Strengthening The Mental Health Of Foster Families During National Foster Care Month

Updated October 4, 2022by BetterHelp Editorial Team

Foster parents provide a stable, healthy, and supportive home for children who cannot live with their birth family. Often, foster parents work to care for children until they can reunite with their birth family, but in other cases, foster parents go on to adopt a child legally. Children in the foster care system face mental health concerns at a higher rate. During national foster care month and throughout the year, we must work to strengthen the mental health of foster families. Similarly, what can foster parents do to manage their mental health? Our foster families deserve to thrive, and some things can help.

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Common Mental Health Challenges And Disorders Among Foster Children

Up to 80% of children in foster care experience significant mental health concerns. This translates to roughly four out of every five kids in the foster care system. Here are some of the mental health challenges and disorders that we see most frequently among foster children:

Trauma And PTSD

Many children in the foster care system are survivors of multiple traumatic events or sources of trauma. These include abuse*, which can occur in various forms, separation from parents and siblings, etc. Adverse childhood experiences like this strongly impact development and mental health. Not everyone who experiences trauma will develop post-traumatic stress disorder (PTSD), but post-traumatic stress disorder is a prevalent concern among foster children. It's said that foster children are twice as likely to live with PTSD as war veterans. If a child doesn't meet the criteria for PTSD, trauma can still impact their life and well-being. The way this manifests can vary from person to person.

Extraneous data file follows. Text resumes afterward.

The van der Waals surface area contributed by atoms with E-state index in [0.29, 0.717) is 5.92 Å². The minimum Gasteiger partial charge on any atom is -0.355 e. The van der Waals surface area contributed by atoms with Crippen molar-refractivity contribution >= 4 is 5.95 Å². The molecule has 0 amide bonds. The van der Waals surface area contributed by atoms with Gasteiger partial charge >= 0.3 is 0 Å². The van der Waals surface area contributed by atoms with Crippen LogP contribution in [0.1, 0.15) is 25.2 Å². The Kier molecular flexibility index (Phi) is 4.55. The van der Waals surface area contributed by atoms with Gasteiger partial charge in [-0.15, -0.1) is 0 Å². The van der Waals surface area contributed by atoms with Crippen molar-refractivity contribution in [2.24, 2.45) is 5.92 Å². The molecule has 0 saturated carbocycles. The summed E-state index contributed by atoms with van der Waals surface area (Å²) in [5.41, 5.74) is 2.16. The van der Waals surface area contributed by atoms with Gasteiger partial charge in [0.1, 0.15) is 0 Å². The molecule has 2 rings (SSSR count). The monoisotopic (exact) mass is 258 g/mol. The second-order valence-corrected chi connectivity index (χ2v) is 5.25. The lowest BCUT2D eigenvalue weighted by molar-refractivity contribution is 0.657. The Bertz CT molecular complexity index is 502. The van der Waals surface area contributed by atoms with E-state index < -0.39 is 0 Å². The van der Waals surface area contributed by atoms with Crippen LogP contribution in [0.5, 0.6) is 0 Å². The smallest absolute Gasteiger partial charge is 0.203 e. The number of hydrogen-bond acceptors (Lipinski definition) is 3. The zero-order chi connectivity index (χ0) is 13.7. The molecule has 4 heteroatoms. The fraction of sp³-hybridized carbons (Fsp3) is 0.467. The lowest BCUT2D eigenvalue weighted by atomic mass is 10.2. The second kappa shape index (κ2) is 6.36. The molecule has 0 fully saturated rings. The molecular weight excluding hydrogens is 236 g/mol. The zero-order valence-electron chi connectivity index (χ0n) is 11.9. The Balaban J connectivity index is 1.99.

*If you or someone you know is experiencing abuse, please contact the National Domestic Violence Hotline at 1-800-799-7233.

Behavioral Concerns

Kids who have been in the foster care system frequently experience behavioral concerns. These can include but aren't limited to angry outbursts, stealing, and difficulty with authority. This can affect schooling, family interactions, and other parts of life. Diagnoses of conduct disorder (CD) and oppositional defiant disorder (ODD) are more common among youth in foster care.

Anxiety And Depression

Statistics show that children and the child welfare system have higher symptom profiles when it comes to both symptoms of anxiety and symptoms of depression.

Eating Disorders

Children who have been in the foster care system are more likely to exhibit behaviors such as hoarding food, and some research suggests that they're at a higher risk for eating disorders, such as bulimia nervosa.

If you or someone you know lives with an eating disorder, please call or text the National Eating Disorders Association Helpline at 1-800-931-2237 for resources and support.

Substance Use/Substance Use Disorders